This is a different type of situation than ones we normally have in sports. Kobe Bryant is retiring. He’s been awful as a professional basketball player the last few seasons — with this one specifically being extra horrific — and it seems as if it was Jelly Bean Jr. who was the last one to actually know he was retiring.
Truly, hell has no scorn like not ending your career on the time frame set forth by others. Easily add that to the hell not having scorn list. It could join the other things on that list such as players failing to live up to others’ expectations of them, players failing to live up to some weird moral code no one follows but was set forth by others who can in no way relate to being what athletes are and in no way know how they’d deal with the hilarious standards we uphold them to, etc. and etc.
As some humans that people are sincerely interested in tend to do, Bryant announced his retirement. Granted, he did so by way of some poem or whatever, but he did. He took to his preferred outlet, The Players’ Tribune, bypassed the media (something, honestly, few should care about), and the world collectively decided to appreciate and reflect on one of the league’s all-time best players.
MOO-HAHA! I’m kidding. Of course everyone decided to pounce on all things Kobe Bryant. Rather than taking at least a few hours to remember the good of his career, everyone seemingly decided to taking a steaming poop on all things Jelly Bean Jr. related.
It is what it is, though. There’s no right or wrong way to do this, as there’s still plenty of season left. Especially for beat writers, as they can’t simply ignore Kobe looking less like an NBA player and more like Jack O’Shootsatonsnki at our men’s league.
That said, I guess it’d be nice to try to do both. Acknowledging the complete horror story the last handful of years Kobe Bryant has presented us, and trying to appreciate all he did in the sport before that. My personal preference — as I fully admit that it is only that — is to try to appreciate Kobe before he’s gone. That’ll surely be hard as hell since he’s currently wretched, but we spend players’ entire careers diminishing their accomplishments. We need to appreciate them at some point. Preferably before they’re gone baby, gone.
While not likely realistic, a balance of both should be attempted. There’s no way to ignore how bad he’s been, but allowing that to overshadow the very end of something seems counterproductive — especially while trying to add him in a historical context to the league.
Eh, I digress. Because, again, honestly…who cares how each singular person goes about celebrating — or not, I suppose — the end of a guy’s career. We have a hard enough time agreeing on things that come backed with scientific data, nevertheless something which is strictly preferential.
Now for the actual topic at hand: Kevin Durant not knowing how real life works. See: picture below.
Listen, I literally just prefaced this entire column by pleading we should try to reflect a little more on all the awesomeness that was Kobe’s career, but the keyword here is in the past tense for a reason.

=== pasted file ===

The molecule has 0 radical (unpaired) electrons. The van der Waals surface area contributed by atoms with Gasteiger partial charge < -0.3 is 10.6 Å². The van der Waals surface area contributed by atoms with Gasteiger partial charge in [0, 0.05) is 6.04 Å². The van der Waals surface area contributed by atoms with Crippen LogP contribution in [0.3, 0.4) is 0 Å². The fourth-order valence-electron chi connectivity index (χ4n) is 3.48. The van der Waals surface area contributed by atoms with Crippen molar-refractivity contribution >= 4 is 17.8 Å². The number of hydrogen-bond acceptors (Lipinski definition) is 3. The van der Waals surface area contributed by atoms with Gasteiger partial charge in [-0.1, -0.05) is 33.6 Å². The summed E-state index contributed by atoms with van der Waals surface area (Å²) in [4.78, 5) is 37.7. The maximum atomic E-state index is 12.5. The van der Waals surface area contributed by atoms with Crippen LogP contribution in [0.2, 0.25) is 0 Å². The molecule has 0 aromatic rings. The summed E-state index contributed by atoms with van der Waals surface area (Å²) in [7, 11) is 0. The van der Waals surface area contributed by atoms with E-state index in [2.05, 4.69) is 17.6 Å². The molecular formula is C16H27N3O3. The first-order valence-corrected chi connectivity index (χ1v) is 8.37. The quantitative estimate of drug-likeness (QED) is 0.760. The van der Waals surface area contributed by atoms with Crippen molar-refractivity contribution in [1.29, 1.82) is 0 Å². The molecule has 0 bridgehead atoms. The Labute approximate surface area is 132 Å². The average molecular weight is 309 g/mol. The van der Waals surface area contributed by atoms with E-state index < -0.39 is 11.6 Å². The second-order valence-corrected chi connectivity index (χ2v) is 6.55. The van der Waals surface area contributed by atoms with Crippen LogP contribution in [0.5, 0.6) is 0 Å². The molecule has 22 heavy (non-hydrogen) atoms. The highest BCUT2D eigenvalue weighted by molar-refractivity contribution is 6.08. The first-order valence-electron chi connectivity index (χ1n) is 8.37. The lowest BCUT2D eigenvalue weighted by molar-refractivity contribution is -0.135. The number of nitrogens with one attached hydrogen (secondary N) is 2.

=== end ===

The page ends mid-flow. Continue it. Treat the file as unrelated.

Kevin Durant is a rather strange guy to be upholding the virtues which are celebrating athletes blindly, too. The OKC forward has been given the benefit of the doubt for most of his career by the media, and — more importantly — has been playing in an organization which has spent their time during his entire career safeguarding him from the big bad Oklahoma City media.
It’s also worth noting that this isn’t Durant’s first complaint about the media. Although that one little tirade was far more rooted in reality. Heck, it isn’t even a trend, yet something that needed to be noted.
Nevertheless, when you couple Durant’s mostly positive interactions and protections from the media with the fact that he and Bryant are in a way trying to circumvent that by way of their separate affiliations with the The Players’ Tribune, it makes Durant’s need to protect Kobe by attacking the media strange. Not bad or evil or wrong, but strange.
Admitting that this was only my initial reaction, I first thought that it was possible Durant was using Kobe to better position himself down the road. By laying down the preemptive strike on the media if/when he ever leaves OKC or holds out or does anything that traditionally comes with media and fan backlash, that Durant thinks by doing this it’ll give pause to the media from continuing on with that sort of behavior. Especially, you know, when it comes to him whenever he gets to that fork in the road.
Then I remembered not everything has to be a complex, deeply rooted thing and this can merely be Durant’s inner-fanboy showing. Which is likely what’s happening here. Sure it could be a sprinkle of a bunch of other things too, but Durant may simply be a huge Kobe stan.
No matter. Durant isn’t exactly a balanced, unbiased member of the media yet. Be fair to him, though, as his time with The Players’ Tribune has been short. Give him a few high-volume posts for half the cut of the ad-rev and I think we’re only a month or two away from his first slideshow column.
As for my column, how the hell did it end up here?